There are some other notable options in the customized installation window. Rosetta, the technology that enables code compiled for PowerPC chips to run on Intel chips, is available—but is not installed by default. Rosetta only takes up a few megabytes of drive space, and without it older programs simply won’t run, so if you have such programs, that option is worth checking. To find out if an App is PowerPC only, select an old app and choose Get Info; if its Kind is listed as Application (PowerPC), it needs Rosetta.
If you don’t, and if you later try to launch a PowerPC app, Snow Leopard will pop up a window to explain that you need Rosetta and offer to install it for you (via Apple’s Software Update utility). I can only assume that making Rosetta optional is an attempt by Apple to goad users to upgrade their apps and to shame developers who still haven’t recompiled their apps to run on Intel chips. But given that most everyday users have no idea which of their apps are Intel-native and which are PowerPC, this seems unnecessarily harsh.
Another technology making a surprise appearance in the installation-options list is QuickTime. No, QuickTime hasn’t suddenly become optional in Snow Leopard. But Snow Leopard’s new QuickTime Player is as radical a departure from the old model as iMovie ’08 was from iMovie HD: it’s a complete reimagining of the app, one that strips away many features that many of us find useful. If the Mac you’re upgrading to Snow Leopard includes a QuickTime Pro key, you’ll find that QuickTime Player 7 is still on your Mac, but has been moved to the /Applications/Utilities folder. If you don’t have a QuickTime Pro key but still want access to the classic QuickTime 7 player, you’ll need to do a custom install in order to get it.
A familiar face
Unlike previous OS X updates, which offered major new additions or modifications to the Mac interface, Snow Leopard looks largely the same as Leopard. There’s been no radical rethink of the color scheme or toolbars and menu items. However, Apple has done some functional tweaking, most particularly with the Dock and Exposé.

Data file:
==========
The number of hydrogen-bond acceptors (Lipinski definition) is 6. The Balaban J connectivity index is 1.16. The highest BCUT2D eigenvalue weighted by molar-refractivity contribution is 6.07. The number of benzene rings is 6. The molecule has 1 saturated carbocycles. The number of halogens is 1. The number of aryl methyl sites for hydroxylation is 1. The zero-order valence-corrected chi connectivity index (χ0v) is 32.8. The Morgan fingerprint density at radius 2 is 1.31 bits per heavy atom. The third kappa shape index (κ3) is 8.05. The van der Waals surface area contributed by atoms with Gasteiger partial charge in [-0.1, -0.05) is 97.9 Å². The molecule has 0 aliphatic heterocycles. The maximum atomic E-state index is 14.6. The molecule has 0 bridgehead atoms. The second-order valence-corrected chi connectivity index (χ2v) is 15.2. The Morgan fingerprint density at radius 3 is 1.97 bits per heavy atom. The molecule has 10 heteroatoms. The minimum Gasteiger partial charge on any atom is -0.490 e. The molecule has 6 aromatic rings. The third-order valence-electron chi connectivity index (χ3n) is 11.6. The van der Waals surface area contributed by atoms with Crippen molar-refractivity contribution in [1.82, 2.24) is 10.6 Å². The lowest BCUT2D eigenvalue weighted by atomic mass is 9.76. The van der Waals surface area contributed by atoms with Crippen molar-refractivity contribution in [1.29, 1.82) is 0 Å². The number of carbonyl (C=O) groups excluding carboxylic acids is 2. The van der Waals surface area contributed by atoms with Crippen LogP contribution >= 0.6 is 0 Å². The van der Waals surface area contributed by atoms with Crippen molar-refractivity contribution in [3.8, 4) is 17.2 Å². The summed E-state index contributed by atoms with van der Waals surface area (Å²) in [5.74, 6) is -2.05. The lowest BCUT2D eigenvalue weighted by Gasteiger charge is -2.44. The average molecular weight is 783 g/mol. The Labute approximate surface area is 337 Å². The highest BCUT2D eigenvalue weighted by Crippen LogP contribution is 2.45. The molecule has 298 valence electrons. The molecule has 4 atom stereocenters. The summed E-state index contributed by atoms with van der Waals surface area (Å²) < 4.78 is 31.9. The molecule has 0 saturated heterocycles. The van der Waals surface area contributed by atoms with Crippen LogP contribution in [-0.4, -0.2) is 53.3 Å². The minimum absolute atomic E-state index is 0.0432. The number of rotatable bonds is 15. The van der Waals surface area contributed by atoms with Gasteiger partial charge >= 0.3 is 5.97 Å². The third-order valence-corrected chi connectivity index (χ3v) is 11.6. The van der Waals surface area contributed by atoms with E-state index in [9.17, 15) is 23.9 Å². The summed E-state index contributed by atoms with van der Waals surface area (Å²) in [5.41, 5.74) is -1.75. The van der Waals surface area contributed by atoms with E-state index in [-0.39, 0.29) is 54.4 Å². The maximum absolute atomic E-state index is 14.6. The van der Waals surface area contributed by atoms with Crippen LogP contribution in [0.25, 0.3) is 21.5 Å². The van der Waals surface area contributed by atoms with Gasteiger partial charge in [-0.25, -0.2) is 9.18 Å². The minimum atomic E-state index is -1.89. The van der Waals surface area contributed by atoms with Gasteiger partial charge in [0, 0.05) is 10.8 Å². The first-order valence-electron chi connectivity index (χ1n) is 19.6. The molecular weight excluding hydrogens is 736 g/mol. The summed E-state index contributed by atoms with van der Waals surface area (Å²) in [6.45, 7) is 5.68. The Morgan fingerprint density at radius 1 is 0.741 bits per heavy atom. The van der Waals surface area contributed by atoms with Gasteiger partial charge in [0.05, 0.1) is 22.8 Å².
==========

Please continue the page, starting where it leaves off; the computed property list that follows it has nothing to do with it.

Snow Leopard’s Dock, which underwent a face-lift in Leopard, appears unchanged at first glance. I’m ambivalent about one cosmetic difference: If you Control-click on any item, you’ll see that the contextual menus are no longer the standard black-text-on-white-background seen elsewhere in OS X. Instead, they sport white text on a translucent black background. It matches the look of the Dock, I guess, but that’s about it.
On a more substantial note, the Dock’s Stacks feature is now a lot more useful. You can now scroll through Stacks when in Grid view. That enables you to see much more of what’s in a particular folder—which helps a lot if your Stacks folders contain lots of items. You can also click on a folder to drill down into its contents, displayed right within Stacks. It’s been enough to make me actually use Stacks’ Grid view regularly for the first time, with my Downloads folder.
I’ve never been a big fan of OS X’s handling of minimized windows (which dates back to the original release of Mac OS X). Despite the whizzy animation effect, I never liked the business of pressing a yellow button in the upper left corner of a window to banish it to a Phantom Zone in the corner of the Dock, where it would hang around with the other banished windows, along with other files and folders I had dragged there. It made the Dock a mess, I could never remember what I had stuck down there, and if I clicked on the wrong one windows would fly out of the Dock, unbidden. Which is why I never, ever press that little yellow button.
Fans of the yellow button, fear not: by default, Snow Leopard still minimizes windows the same stupid way Mac OS X has for the last ten years. For us complainers, though, there’s a new alternative: A Minimize Windows Into Application Icon checkbox in System Preferences’ Dock pane. With that box checked, when you click on that yellow button, your window will still fly away into the Dock. But instead of disappearing into the mess on the right, it will minimize into the icon of the application it belongs to. That makes it easy to bring the window back. (Minimized windows are indicated in most programs by a diamond in an app’s Window menu; you can see that same list by Control-clicking on the app’s icon in the Dock.) Even better, this feature works with Exposé: When you invoke Exposé, all minimized windows line up together at the very bottom of the screen.